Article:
An article published this week on singularityhub.com leads with the following breathless description of the future of work:
We live in a world of accelerating change. New industries are constantly being born and old ones are becoming obsolete. A report by the World Economic Forum reveals that almost 65 percent of the jobs elementary school students will be doing in the future do not even exist yet. Both the workforce and our knowledge base are rapidly evolving.Amid the questionable - do we really live in a world of accelerating change? - and the obvious - things are evolving - we find the very specific claim: 65 percent of the jobs our elementary school students will do don't exist today. Supposedly this startling fact has now been revealed by the World Economic Forum, and thus we should do... something. As if we thought everything was great about education, but now that we have this 65 percent figure, it's a call to action and we need to start changing education right now! Think of the children and their futures!
What follows in the article is a set of mostly non-controversial recommendations - like, teach students to think critically, and communicate well, which sound like excellent suggestions. But I (and others) bristled at the 65% - how could you reveal such a thing? I mean, you could predict it, but why 65% and not 55% or 72%? It just feels arbitrary and made-up. And I knew I'd seen this number before, so I decided to do a bit of digging.
First of all, the World Economic Forum didn't "reveal" it - they refer to it as a "popular estimate" and attribute it as follows:
This is a YouTube video that you've probably seen that's loaded with facts and figures of various levels of reliability, designed to convince you that the world you know is changing rapidly, to generate gasps and chuckles from audience, and perhaps, to lead to some good conversation. I admit, I enjoyed it the first 20 times I saw it and even showed it a couple of times. I did have trouble with the statement that "We Live in Exponential Times" - what the heck does that even mean? But it does have a gee-whiz quality that's entertaining if not particularly enlightening.
Anyway, this version from 2006 has more than 5 million hits on YouTube, and there have been subsequent versions and it even seems to have launched a cottage industry for the creators - but I couldn't find any reference to the 65% statistic, neither in the presentation nor on the website. The website referenced by the World Economic Forum report has links to sources but most of them are broken (that exponential change at it again, I guess.) I suppose it may have appeared in one of versions, but I couldn't find it - so the trail seemed to end at "possibly invented for a YouTube video".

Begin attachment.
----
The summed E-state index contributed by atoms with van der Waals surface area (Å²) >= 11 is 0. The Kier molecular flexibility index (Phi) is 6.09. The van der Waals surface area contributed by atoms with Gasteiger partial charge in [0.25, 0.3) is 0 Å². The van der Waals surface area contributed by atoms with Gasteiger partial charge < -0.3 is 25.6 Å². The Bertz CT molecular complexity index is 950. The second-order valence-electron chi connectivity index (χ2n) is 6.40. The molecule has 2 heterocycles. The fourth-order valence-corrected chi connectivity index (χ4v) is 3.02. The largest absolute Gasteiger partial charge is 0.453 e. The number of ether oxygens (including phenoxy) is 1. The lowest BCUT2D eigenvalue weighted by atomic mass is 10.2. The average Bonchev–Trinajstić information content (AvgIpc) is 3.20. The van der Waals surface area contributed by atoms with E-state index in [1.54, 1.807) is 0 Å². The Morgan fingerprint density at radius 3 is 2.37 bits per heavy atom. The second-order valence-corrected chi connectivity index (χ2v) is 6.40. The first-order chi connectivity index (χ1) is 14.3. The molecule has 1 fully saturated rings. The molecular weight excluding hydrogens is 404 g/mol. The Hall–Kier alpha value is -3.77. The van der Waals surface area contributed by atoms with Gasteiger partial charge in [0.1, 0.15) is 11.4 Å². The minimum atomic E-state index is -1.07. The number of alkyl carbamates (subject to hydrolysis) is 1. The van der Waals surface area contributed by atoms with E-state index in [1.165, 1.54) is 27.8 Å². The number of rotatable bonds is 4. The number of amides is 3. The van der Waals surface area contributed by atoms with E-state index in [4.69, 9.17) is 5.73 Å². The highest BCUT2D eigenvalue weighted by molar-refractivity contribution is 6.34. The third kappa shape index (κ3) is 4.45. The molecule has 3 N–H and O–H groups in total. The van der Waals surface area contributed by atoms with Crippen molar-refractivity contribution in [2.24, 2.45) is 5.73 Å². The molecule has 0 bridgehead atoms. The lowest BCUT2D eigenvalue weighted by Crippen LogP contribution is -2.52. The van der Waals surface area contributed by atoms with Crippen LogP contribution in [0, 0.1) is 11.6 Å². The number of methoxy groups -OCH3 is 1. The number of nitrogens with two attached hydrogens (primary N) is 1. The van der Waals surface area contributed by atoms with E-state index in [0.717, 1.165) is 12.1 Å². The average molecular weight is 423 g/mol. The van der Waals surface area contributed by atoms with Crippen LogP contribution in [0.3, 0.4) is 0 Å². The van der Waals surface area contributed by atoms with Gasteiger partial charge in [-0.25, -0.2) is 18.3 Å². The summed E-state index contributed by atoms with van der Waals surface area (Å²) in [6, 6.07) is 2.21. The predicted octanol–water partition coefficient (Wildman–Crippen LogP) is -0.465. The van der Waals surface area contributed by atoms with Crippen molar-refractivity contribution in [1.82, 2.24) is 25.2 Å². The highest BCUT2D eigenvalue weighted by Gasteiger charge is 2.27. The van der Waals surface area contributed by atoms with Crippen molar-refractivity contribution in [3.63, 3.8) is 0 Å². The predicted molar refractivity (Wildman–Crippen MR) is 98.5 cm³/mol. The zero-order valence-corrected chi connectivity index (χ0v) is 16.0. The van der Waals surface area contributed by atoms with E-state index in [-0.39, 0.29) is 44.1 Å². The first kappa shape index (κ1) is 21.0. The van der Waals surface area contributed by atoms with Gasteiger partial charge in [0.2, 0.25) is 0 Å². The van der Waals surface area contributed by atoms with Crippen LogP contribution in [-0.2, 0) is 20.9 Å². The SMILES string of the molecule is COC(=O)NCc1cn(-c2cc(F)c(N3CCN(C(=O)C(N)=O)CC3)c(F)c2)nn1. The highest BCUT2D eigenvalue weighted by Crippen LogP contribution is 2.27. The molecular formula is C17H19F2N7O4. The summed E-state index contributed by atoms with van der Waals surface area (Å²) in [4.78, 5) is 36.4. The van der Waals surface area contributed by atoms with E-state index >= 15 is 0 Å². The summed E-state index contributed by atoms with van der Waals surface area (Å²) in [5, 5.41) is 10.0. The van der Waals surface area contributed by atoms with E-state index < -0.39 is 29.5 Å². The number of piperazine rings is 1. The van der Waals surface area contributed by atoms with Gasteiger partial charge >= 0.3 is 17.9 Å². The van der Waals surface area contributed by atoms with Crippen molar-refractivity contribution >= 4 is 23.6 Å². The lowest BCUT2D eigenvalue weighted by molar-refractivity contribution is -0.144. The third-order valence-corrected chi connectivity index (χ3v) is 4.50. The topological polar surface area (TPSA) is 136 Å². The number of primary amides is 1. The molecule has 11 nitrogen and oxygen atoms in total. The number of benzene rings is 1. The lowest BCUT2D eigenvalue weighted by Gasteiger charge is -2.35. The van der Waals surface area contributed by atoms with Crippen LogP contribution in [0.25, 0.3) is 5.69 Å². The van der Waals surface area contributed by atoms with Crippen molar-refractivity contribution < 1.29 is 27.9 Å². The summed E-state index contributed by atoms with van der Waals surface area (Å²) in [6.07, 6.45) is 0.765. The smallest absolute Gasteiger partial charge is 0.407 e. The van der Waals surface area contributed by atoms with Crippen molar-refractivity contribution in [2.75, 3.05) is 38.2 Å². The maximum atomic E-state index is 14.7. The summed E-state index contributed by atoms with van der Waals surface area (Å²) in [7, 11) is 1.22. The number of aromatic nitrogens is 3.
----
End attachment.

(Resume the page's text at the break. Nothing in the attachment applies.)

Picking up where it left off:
But - Google to the rescue! - I found this article from the Atlantic in 2011, an interview with Cathy Davidson about her then-new book Now You See It: How Technology and Brain Science Will Transform Schools and Business for the 21st Century. The interviewer starts with:
One of the foundational facts of your book comes early on. "By one estimate," you write, "65 percent of children entering grade school this year will end up working in careers that haven't even been invented yet."The Atlantic article doesn't mention a source, but googling the title & author brought me to a blog post by Davidson from just over a month ago, responding to a BBC piece that aired on a program called More or Less about statistics. Apparently the 65% stat came up recently in a town hall with a British politician, prompting the BBC journalist (who had a reaction similar to mine) to try to track it down. Go listen to the BBC program, it's fascinating. Davidson says she encountered the stat in a book by Jim Carroll (disappointingly, not this Jim Carroll) and that it may have come originally from an Australian jobs report - which nobody can find. Furthermore, the BBC examines information on changes in the job market over the last 15 years and finds that - a most - a third of jobs today didn't exist 15 years ago, making the claim highly unlikely. (And, given that the original Jim Carroll book is 10 years old, nearly provably false.)
But just six weeks after the BBC debunked - and Cathy Davidson largely walked away from - the 65% claim, it becomes the lead of a brand new article, attributed to the World Economic Forum. It will no doubt be the reference for a presentation in the future, be cited in strategic plans, and quoted at school board meetings. Some factoids live on as zombies, like bits of urban legend, and I'm sure that this blog will do nothing to kill this one off.
By the way, thank you to the many K-12 public school teachers, and the liberal arts faculty members, who educated me pretty well for the job I do, which didn't exist when I was in Kindergarten.